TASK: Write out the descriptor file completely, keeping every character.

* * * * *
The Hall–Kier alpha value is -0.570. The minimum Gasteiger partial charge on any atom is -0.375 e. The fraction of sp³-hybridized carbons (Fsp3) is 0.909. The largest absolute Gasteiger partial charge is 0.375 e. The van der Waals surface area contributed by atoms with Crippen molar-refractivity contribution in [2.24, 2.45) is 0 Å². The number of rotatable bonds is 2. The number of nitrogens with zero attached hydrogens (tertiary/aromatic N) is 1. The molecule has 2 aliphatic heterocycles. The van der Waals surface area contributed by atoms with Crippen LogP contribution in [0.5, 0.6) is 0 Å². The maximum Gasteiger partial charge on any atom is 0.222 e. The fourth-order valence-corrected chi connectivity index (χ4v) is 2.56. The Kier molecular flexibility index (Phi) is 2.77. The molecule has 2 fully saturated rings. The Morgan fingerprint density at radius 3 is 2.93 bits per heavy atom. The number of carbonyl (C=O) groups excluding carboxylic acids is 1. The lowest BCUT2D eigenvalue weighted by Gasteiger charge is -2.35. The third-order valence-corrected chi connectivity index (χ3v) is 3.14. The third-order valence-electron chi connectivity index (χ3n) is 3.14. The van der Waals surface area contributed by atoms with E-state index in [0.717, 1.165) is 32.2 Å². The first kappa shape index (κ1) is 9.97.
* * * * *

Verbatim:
The Hall–Kier alpha value is -0.570. The minimum Gasteiger partial charge on any atom is -0.375 e. The fraction of sp³-hybridized carbons (Fsp3) is 0.909. The largest absolute Gasteiger partial charge is 0.375 e. The van der Waals surface area contributed by atoms with Crippen molar-refractivity contribution in [2.24, 2.45) is 0 Å². The number of rotatable bonds is 2. The number of nitrogens with zero attached hydrogens (tertiary/aromatic N) is 1. The molecule has 2 aliphatic heterocycles. The van der Waals surface area contributed by atoms with Crippen LogP contribution in [0.5, 0.6) is 0 Å². The maximum Gasteiger partial charge on any atom is 0.222 e. The fourth-order valence-corrected chi connectivity index (χ4v) is 2.56. The Kier molecular flexibility index (Phi) is 2.77. The molecule has 2 fully saturated rings. The Morgan fingerprint density at radius 3 is 2.93 bits per heavy atom. The number of carbonyl (C=O) groups excluding carboxylic acids is 1. The lowest BCUT2D eigenvalue weighted by Gasteiger charge is -2.35. The third-order valence-corrected chi connectivity index (χ3v) is 3.14. The third-order valence-electron chi connectivity index (χ3n) is 3.14. The van der Waals surface area contributed by atoms with E-state index in [0.717, 1.165) is 32.2 Å². The first kappa shape index (κ1) is 9.97.